ATLANTA, GA.- The High Museum of Art
will organize and host Alfred Stieglitz and His Circle: American Moderns from Atlanta Collections, an exhibition featuring approximately 60 works―watercolors, prints, paintings and photographs―drawn from the Highs permanent collection, as well as loans from private collections located in Atlanta. On display will be works by both Alfred Stieglitz and the artists who engaged with him over the course of five decadesfrom the early experimental works of Max Weber to the mature expressions of John Marin and Marsden Hartley, and the progressive photographic compositions of Paul Strand and Edward Steichen.
The exhibition will be on view from June 18 through September 11, 2011, and will run concurrently with John Marins Watercolors: A Medium for Modernism. The Marin exhibition, organized by the Art Institute of Chicago, was largely drawn from that museums Stieglitz Collection given by the modernist painter Georgia OKeeffe in honor of her late husband. Marin was a central artist in Stieglitzs circle and the two maintained a close working relationship and deep friendship over the course of four decades.
Few individuals had a greater impact upon the rise and development of modern art in America than Alfred Stieglitz. says Stephanie Heydt, the Highs Terry and Margaret Stent Curator of American Art. A photographer, artist, critic, art dealer, and collector, Stieglitz championed many of Americas most progressive artists in the first decades of the twentieth century.
This exhibition will showcase how Stieglitzs impact extended well beyond his individual support of singular artists. His format of grouping and promoting new talentsphotographers, painters, and sculptors alikecreated a loose knit community whose shared purpose was to advance new approaches to artistic representation. His galleries served as avant-garde incubators in which new forms of art were, often for the first time in the United States, presented.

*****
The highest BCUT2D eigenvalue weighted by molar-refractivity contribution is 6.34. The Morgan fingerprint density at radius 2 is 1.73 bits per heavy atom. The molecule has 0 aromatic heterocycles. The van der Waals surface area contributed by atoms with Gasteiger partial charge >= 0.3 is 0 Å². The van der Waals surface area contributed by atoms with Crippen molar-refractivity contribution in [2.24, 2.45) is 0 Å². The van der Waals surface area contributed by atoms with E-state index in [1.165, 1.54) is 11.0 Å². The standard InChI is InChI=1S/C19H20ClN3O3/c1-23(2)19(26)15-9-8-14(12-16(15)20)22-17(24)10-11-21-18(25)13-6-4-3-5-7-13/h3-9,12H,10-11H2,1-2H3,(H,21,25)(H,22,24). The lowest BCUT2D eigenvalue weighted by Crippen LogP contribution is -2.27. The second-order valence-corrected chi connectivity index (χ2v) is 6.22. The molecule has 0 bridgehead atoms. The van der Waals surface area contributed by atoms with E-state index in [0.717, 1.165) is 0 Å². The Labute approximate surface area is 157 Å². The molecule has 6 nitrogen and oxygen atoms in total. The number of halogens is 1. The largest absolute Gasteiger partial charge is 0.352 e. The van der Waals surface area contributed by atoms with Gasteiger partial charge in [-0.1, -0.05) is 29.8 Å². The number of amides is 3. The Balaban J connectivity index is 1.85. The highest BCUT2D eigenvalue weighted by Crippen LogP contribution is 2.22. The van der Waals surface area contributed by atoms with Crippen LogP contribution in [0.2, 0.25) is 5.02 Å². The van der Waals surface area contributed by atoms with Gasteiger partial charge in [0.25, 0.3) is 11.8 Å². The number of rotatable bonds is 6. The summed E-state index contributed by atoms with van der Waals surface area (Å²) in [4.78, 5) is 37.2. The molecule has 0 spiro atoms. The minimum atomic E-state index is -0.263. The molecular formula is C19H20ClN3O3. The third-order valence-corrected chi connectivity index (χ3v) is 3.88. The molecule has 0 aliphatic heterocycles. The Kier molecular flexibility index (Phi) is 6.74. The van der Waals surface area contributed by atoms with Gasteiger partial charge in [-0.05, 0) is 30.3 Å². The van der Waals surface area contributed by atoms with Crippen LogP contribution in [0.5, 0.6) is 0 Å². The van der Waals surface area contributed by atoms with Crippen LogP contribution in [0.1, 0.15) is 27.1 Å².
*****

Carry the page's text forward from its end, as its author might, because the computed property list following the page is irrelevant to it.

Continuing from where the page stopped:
Already an accomplished pioneering photographer by the time he opened his famous Gallery 291 in 1905, Alfred Stieglitz shifted focus around 1909 to primarily promoting and advancing modern art in America through exhibitions and in his quarterly photographic journal Camerawork. Stieglitzs earliest works supported an expansive group of artists who practiced a modernism reflective of European influences, such as continental Cubism and Expressionism, seen in the works of Max Weber, Arthur B. Carles, Oscar Bluemner, Abraham Walkowitz, Alfred Maurer, John Marin, and Marsden Hartley.
After World War I and with the closing of Gallery 291 in 1917, Stieglitz shifted towards a more exclusive group of artists, which he featured in a series of new exhibition spaces (including The Anderson Galleries, The Intimate Gallery, and An American Place) modeled after Gallery 291s initial success. Stieglitzs group of Seven Americans, took shape during this time, a group which included himself, the photographer Paul Strand, and painters Hartley, Marin, Dove, Georgia OKeeffe, and Charles Demuth.